Aesthetics of Shock in Wordsworth Essay
What say you, then, to times when half the city shall break out
Full of one passion, vengeance, rage, or fear?
To executions, to a street on fire,
Mobs, riots, or rejoicing? From those sights
Take one,--an annual festival, the Fair... --William Wordsworth, The Prelude (7:644-49).
Walter Benjamin writes that, at the turn of the nineteenth century, "fear, revulsion and horror were the emotions which the big-city crowd aroused in those who first observed it" (174). Besides Baudelaire, Benjamin quotes Edgar Allan Poe and E.T.A. Hoffman. He could have mentioned Wordsworth who, early on, had confronted and then described, perhaps more explicitly than anybody else, what amounts to a …show more content…
Proliferation and the Question of Poetry
Already in 1798, in The Lines Written Above Tintern Abbey, Wordsworth recalls the "din/ of towns and cities... The still, sad music of humanity" he escaped in order to return to the beauty, ease, freedom and tranquillity offered by the contact with natural forms. Indeed the "sweet inland murmur" of the Wye river came like a Paradise Regained after "many wanderings" in Hell. It was heard with the joy of relief, returning home after too long a stay amidst unbearable noise and sights, the pandemonium that generate "evil tongues,/ Rash judgments... the sneers of selfish men"--all that which makes "The dreary intercourse of daily life" in urban settings.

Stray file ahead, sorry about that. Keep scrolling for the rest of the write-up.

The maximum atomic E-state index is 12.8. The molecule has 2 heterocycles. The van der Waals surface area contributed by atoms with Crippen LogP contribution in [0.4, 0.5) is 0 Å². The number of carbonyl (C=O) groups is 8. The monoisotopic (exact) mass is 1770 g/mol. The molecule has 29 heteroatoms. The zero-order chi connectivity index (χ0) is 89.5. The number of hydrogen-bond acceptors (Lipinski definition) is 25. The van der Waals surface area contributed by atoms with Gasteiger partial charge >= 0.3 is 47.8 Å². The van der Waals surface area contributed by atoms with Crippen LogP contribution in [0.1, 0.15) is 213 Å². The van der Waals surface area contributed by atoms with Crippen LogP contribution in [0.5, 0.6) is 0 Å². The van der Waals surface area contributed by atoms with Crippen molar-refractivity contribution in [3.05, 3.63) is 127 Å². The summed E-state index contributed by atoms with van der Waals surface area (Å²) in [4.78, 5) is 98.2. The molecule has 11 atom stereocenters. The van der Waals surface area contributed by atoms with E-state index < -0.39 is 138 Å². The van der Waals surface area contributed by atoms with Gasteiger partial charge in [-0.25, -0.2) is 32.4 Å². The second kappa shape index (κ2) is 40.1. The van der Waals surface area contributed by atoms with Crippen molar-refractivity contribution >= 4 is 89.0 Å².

Certainly, Wordsworth never was a happy flâneur in the city. He did not like to walk with the crowd and lose himself in it. He was not at all seduced by prostitute beauties. He did not urge the artist to be "Le Peintre de la Vie Moderne" who paces execution of short poems and stories with newspapers production, answering modernity blow for blow; nor did he build an aesthetics of the artificial and the "bizarre," as did Hoffman, Baudelaire and Poe. Wordsworth rejected London and thought of it, of almost